Putting a Spotlight On

Each month The Arc of New Jersey Family Institute spotlights a different developmental disability to help build awareness and educate others about the disorder. Learn more below.

Wiedemann Steiner Syndrome

What is Wiedemann Steiner Syndrome?

Wiedemann-Steiner syndrome is a rare genetic disorder that causes developmental delay, unusual facial features, short stature, and reduction in muscle tone (hypotonia). It is inherited in an autosomal dominant fashion, but all cases reported so far were sporadic.

What are some symptoms of Wiedemann Steiner Syndrome?

Wiedemann-Steiner Syndrome may be related to global developmental delays, sleeping difficulties, feeding and digestion complexities, unusual facial features, short/petite stature, hypotonia, dental issues, hairy elbows, long eyelashes, etc.

What are the causes of Wiedemann Steiner Syndrome?

Wiedemann–Steiner syndrome results from mutations in the MLL (also known as KMT2A) gene on the long arm of chromosome 11.The gene encodes a histone-modification enzyme — that is, it helps modify the expression of other genes.The condition is autosomal dominant, meaning that only one abnormal copy of the gene is needed for a person to have the syndrome. In a majority of cases to date, the mutation occurred de novo — that is, neither parent was affected and the mutation is sporadic. Offspring of those with WSS have a 50% chance of having WSS.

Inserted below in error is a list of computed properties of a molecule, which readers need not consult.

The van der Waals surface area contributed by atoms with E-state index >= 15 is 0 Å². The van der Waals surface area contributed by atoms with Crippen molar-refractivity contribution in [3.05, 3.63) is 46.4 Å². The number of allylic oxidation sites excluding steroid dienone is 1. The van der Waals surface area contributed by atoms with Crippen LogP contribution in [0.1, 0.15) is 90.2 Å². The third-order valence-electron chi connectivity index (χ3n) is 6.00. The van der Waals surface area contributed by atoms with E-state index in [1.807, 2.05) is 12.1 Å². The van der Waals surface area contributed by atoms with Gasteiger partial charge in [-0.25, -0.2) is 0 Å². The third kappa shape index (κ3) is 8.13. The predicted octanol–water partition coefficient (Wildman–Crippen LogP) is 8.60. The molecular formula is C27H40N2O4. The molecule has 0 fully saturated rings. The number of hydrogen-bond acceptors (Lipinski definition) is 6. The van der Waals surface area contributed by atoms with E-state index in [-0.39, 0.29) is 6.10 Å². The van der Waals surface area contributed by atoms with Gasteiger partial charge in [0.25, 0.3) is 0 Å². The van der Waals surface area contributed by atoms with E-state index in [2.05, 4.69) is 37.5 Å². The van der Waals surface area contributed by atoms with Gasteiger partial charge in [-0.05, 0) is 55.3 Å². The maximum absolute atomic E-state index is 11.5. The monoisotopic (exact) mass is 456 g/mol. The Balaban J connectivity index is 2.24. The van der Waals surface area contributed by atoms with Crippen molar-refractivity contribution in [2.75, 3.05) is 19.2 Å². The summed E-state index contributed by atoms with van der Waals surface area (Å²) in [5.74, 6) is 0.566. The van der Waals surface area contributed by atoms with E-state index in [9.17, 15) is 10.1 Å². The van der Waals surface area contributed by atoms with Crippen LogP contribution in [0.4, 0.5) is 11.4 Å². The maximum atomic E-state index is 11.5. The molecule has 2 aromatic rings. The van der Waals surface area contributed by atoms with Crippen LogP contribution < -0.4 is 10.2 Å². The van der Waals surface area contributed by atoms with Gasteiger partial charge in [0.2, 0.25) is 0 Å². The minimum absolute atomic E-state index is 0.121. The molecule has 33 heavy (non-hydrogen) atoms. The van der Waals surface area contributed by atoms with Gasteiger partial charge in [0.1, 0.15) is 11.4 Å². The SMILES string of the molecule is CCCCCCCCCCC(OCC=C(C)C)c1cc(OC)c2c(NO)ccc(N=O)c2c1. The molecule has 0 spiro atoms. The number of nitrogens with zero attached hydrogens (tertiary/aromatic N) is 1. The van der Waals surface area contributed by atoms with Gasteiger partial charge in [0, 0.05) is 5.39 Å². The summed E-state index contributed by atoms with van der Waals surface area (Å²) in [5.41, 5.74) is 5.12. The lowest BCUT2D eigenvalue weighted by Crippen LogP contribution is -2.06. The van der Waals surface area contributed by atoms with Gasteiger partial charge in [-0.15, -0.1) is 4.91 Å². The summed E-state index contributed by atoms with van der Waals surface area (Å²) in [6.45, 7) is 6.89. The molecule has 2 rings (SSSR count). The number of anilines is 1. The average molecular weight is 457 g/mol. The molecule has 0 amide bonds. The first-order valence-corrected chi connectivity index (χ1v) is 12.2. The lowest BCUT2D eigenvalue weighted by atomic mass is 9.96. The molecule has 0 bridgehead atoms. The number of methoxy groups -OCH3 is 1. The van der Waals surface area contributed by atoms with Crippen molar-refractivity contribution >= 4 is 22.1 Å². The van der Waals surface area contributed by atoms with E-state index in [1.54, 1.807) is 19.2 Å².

Those affected with Wiedemann-Steiner Syndrome often receive physical, occupational, speech, feeding, and/or behavioral therapies. Hippotherapy and music therapy have also been helpful to those affected by WSS. School-aged children affected with WSS may benefit from one-on-one aides, modified instruction, and/or special day class environments.

How is Wiedemann Steiner Syndrome diagnosed?

Making a diagnosis for a genetic or rare disease can often be challenging. Healthcare professionals typically look at a person’s medical history, symptoms, physical exam, and laboratory test results in order to make a diagnosis. If Wiedemann–Steiner syndrome is suspected, analysis of the MLL gene can be carried out. Otherwise, it may be diagnosed by whole-exome sequencing or whole genome sequencing.





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